55. ARMY OF THE UNITED STATES. The army of the United States was the legiti mate descendant of the old militia organizations maintained in the various colonies prior to the Revolution. The nucleus of the regular army of the nation was the small force of riflemen authorized by the Colonial 'Congress on 14 June 1775 to serve the United Colonies. Be ginning then and continuing to the present the military forces of the United States consist of a regular army maintained by the Federal government and a system of State troops called for a long time the Militia and later the Na tional Guard. When these forces were found insufficient, volunteers have been called for or armies have been raised by draft. The coun try has never authorized compulsory universal military service and in peace times it has always been difficult to win away from civilian pur suits enough men to maintain either the regu lar army or the State forces. The country has always shown a just pride in the small regular army, but service in its ranks has never been popular. The splendid opportunities offered to healthy young manhood by the rapid develop ment of the economic life of the new country left few youths seeking long term enlistment in regular regiments. The nation has never been enthusiastic in its attitude toward the army and such military enthusiasm as existed naturally found a congenial opportunity in the militia.
Thus the dual services intended to co-operate and supply whatever military needs might arise gradually became competitors, not of course in efficiency but in the quest for men to serve.
Washington, the most popular commander the army ever had, complained constantly that men preferred service in the less efficient mili tia to that of the continental line regiments. In every war where the regular troops have re quired the co-operation of the militia the early antagonism.has found fresh expression and the problem of the regular army has been less that of learning how to fight a foreign foe than to discover some means of getting rid of the mili tia incubus. It is undeniable that the nation has never supported a regular army comparable its ts population or its wealth. 'Safeguarded by its political isolation for a century no dis aster resulted and it suited the popular preju dice to assume that the militia would be ready when wanted.
The establishment of a national army school in 1802 at West Point under the title of The United States Military Academy led to the development of the only military caste in the nation. The small groups of boys educated there to become officers in the regular army passed out of its graduating classes and disap peared into remote little army posts. As pro fessional soldiers they knew the danger of the situation, but they always lacked numbers or influence to persuade the nation that the militia might prove a dangerously weak element in the scheme of national defense if a great danger should suddenly arise. For more than a hun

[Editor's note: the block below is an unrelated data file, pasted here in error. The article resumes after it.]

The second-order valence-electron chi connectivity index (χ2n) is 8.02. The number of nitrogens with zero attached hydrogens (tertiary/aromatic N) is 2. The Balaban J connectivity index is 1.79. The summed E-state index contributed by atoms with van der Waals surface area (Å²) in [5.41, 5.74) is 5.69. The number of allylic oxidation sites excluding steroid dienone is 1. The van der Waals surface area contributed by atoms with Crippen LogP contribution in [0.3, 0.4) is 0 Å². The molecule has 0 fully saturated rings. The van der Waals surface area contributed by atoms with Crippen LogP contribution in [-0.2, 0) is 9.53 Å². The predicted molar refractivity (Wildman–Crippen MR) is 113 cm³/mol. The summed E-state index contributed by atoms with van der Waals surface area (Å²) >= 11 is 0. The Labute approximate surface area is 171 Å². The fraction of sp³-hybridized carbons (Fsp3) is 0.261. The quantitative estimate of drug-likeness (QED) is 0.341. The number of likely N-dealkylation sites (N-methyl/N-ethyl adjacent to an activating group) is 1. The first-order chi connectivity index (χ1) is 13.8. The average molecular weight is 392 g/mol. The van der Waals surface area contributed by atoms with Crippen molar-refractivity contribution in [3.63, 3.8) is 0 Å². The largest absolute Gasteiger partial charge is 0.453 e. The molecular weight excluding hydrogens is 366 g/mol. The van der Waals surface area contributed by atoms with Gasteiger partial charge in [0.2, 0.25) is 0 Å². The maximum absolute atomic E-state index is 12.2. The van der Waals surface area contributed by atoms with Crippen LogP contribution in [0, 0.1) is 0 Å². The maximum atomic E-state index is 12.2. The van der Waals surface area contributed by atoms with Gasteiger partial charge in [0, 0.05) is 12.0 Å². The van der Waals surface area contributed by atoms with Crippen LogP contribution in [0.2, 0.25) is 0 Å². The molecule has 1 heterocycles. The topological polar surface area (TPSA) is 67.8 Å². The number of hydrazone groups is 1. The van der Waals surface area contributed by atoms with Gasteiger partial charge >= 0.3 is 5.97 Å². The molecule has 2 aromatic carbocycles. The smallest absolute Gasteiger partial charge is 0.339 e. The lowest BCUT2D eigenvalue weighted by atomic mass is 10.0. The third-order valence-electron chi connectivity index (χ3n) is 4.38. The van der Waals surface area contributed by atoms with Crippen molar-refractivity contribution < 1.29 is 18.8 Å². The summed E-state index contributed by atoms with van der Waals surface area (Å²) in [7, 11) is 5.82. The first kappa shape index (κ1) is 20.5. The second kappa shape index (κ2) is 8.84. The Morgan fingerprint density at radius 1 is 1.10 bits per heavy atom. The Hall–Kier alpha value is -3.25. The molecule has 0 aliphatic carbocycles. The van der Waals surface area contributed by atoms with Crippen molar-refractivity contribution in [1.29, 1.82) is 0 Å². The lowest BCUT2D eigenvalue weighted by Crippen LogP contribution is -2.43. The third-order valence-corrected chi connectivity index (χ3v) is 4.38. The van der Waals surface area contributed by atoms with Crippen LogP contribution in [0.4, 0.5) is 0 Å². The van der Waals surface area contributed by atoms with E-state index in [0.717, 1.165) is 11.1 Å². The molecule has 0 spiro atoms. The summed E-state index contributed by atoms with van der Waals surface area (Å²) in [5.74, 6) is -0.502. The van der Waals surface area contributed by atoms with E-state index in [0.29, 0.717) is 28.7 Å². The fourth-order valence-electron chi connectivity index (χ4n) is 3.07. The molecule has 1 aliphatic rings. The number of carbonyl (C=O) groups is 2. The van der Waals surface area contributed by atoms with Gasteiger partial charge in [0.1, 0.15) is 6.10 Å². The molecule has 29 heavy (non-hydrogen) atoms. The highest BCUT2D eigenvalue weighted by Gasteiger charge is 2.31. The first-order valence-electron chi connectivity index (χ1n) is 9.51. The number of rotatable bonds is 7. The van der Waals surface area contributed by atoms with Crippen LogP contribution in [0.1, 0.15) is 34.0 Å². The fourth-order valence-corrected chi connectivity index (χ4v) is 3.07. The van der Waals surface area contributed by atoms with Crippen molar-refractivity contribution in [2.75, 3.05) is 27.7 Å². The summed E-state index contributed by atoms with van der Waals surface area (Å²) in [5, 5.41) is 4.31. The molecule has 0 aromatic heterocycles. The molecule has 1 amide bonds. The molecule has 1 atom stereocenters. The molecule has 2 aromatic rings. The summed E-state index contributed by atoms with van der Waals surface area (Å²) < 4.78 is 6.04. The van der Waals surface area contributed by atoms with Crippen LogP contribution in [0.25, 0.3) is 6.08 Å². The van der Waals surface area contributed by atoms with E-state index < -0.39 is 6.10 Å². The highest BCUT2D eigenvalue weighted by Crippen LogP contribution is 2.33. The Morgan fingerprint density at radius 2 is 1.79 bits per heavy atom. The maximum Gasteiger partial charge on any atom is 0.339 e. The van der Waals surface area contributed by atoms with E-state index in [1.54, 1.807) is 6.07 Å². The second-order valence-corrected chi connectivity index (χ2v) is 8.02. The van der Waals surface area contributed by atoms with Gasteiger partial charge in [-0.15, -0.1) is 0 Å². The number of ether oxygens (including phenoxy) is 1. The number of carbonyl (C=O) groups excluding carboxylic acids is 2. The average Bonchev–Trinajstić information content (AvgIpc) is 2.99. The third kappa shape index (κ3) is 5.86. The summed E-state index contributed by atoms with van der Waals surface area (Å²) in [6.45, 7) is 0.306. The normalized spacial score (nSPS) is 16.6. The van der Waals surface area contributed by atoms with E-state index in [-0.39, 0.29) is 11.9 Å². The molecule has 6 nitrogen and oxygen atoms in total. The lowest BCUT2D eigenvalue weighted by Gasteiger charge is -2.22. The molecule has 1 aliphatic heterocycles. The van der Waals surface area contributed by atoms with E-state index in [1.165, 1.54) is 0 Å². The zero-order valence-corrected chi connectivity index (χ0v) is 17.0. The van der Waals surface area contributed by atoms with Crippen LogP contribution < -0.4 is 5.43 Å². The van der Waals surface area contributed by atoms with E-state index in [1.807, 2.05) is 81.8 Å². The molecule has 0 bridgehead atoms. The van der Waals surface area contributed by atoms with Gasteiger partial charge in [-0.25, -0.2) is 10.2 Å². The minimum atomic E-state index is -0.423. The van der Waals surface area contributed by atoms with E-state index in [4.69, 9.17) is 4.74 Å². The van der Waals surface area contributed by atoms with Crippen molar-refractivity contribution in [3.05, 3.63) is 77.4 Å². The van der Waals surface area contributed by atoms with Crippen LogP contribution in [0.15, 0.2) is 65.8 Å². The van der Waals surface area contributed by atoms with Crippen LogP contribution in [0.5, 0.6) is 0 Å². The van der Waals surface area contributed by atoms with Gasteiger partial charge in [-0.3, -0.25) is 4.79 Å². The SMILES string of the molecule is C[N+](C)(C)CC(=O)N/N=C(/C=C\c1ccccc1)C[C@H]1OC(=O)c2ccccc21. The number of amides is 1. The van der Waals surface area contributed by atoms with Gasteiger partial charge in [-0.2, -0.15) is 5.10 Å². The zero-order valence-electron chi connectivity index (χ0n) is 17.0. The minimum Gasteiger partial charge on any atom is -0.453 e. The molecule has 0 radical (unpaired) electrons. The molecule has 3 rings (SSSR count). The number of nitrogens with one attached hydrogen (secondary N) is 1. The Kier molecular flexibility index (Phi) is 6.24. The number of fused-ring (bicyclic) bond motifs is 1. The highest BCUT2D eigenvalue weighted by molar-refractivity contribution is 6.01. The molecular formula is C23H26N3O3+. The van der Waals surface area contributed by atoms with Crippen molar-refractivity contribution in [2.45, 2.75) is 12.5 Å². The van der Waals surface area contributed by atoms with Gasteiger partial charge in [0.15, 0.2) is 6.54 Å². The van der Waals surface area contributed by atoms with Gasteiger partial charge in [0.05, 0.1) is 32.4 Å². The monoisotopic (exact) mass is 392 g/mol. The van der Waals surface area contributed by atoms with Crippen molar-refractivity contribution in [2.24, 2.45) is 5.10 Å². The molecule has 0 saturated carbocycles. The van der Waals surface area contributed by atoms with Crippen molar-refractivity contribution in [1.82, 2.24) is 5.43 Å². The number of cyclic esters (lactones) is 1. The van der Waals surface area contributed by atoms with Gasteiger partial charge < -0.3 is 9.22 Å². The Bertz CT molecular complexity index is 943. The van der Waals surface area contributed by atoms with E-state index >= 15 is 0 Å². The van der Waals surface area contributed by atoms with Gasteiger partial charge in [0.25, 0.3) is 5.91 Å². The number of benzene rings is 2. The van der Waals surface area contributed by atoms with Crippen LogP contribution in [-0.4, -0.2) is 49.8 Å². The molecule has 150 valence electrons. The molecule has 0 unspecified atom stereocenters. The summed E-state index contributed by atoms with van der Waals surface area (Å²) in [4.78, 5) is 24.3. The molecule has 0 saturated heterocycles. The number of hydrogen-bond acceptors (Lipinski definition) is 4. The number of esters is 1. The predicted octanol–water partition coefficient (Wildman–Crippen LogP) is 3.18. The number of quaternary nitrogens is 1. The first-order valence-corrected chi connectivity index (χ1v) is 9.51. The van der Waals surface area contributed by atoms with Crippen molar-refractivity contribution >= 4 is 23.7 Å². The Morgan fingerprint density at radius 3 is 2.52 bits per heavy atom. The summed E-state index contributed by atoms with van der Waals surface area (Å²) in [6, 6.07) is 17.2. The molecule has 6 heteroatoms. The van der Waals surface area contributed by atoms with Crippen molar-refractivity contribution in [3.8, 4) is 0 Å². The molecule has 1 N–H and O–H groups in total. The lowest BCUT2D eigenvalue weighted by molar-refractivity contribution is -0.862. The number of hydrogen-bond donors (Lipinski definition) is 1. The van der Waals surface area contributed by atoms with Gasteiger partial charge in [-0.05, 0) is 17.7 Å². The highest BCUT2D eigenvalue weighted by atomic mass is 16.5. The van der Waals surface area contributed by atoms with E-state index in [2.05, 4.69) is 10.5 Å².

dred years no great external danger ever did arise and government and people smiled com placently upon the militia and turned a deaf car to the warnings or complaints of the regu lar. As a matter of fact the history of our wars proves that we have been always the win ners, even when our fighting has been most in ferior and our military measures totally inade quate. Fate made the country a nation of optimists, confident that we could win wars al most without soldiers. The history of the mili tia in the early days of the colonies laid the foundation for this public obsession. In those times the settlers either combined for local de fense or co-operated in larger groups when nec essary to defend the frontiers of their colony.
When larger dangers threatened, as more particularly in the time of the French and In dian wars, several colonies contributed detach ments of some strength which joined the regu lar British troops and served under their com manders. It is well worth while to remember that the history of those early campaigns against the Indians, and later against the French and Indians, showed a marked superi ority on the part of the colonial militia over the professional soldiers trained in European schools of war. Neither lacked courage or hardihood, but the militia knew how to fight the Indian and the regular soldier did not. The militia were fighting to hold back a foe who threatened soon to be ravaging the whole coun try, and so brought their whole-hearted devo tion to the cause. When the struggle against England began in the first days of the Revolu tion the militia rallied at a moment's notice and fought British regulars, retreating from Concord, with as great skill and courage as they had displayed a generation earlier when covering the retreat of British regulars after the disastrous defeat of Braddock at Fort Du quesne. The minute men who inflicted heavy casualties upon the British column trying to fight their way back to Boston on 19 April 1775, gave every evidence of being worthy descend ants of those other militiamen who had shown such splendid capacity for hard fighting against odds in the attacks upon the powerful fortifica tions at Louisburg in 1745, and again in 1758. Two months after the affair at Concord and Lexington we find the militia of the New Eng land provinces gathered in intrenched positions on Bunker Hill. Here their 1,500 hastily organ ized unprofessional soldiers fought the famous battle against veteran regular troops who out numbered them two to one. The British troops, all regulars, at Bunker Hill fought an American force composed entirely of militia men. The British losses (89 officers and 965 men) were nearly 50 per cent greater than in any later action in the seven years' war. The losses of the American militia were 449 in all, and occurred mostly when, with ammunition ex hausted, they were compelled to retreat across exposed ground.